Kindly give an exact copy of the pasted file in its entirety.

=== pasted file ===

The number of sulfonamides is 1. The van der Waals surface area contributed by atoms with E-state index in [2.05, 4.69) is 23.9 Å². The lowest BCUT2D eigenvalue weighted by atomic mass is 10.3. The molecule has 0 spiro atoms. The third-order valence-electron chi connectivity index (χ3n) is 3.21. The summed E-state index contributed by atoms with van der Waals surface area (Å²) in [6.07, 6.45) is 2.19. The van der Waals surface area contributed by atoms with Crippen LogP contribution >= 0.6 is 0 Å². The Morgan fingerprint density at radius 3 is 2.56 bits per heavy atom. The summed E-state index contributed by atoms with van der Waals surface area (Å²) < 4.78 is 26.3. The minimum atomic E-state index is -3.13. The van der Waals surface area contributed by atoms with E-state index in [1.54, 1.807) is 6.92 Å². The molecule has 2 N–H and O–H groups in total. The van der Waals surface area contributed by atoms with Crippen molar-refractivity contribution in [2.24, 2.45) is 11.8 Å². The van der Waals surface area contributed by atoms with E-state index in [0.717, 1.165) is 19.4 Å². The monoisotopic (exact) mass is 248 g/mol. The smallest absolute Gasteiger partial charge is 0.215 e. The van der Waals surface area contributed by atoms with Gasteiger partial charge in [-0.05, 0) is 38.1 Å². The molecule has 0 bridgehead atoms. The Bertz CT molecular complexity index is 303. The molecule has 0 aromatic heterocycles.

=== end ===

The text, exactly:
The number of sulfonamides is 1. The van der Waals surface area contributed by atoms with E-state index in [2.05, 4.69) is 23.9 Å². The lowest BCUT2D eigenvalue weighted by atomic mass is 10.3. The molecule has 0 spiro atoms. The third-order valence-electron chi connectivity index (χ3n) is 3.21. The summed E-state index contributed by atoms with van der Waals surface area (Å²) in [6.07, 6.45) is 2.19. The van der Waals surface area contributed by atoms with Crippen LogP contribution >= 0.6 is 0 Å². The Morgan fingerprint density at radius 3 is 2.56 bits per heavy atom. The summed E-state index contributed by atoms with van der Waals surface area (Å²) < 4.78 is 26.3. The minimum atomic E-state index is -3.13. The van der Waals surface area contributed by atoms with E-state index in [1.54, 1.807) is 6.92 Å². The molecule has 2 N–H and O–H groups in total. The van der Waals surface area contributed by atoms with Crippen molar-refractivity contribution in [2.24, 2.45) is 11.8 Å². The van der Waals surface area contributed by atoms with E-state index in [0.717, 1.165) is 19.4 Å². The monoisotopic (exact) mass is 248 g/mol. The smallest absolute Gasteiger partial charge is 0.215 e. The van der Waals surface area contributed by atoms with Gasteiger partial charge in [-0.05, 0) is 38.1 Å². The molecule has 0 bridgehead atoms. The Bertz CT molecular complexity index is 303. The molecule has 0 aromatic heterocycles.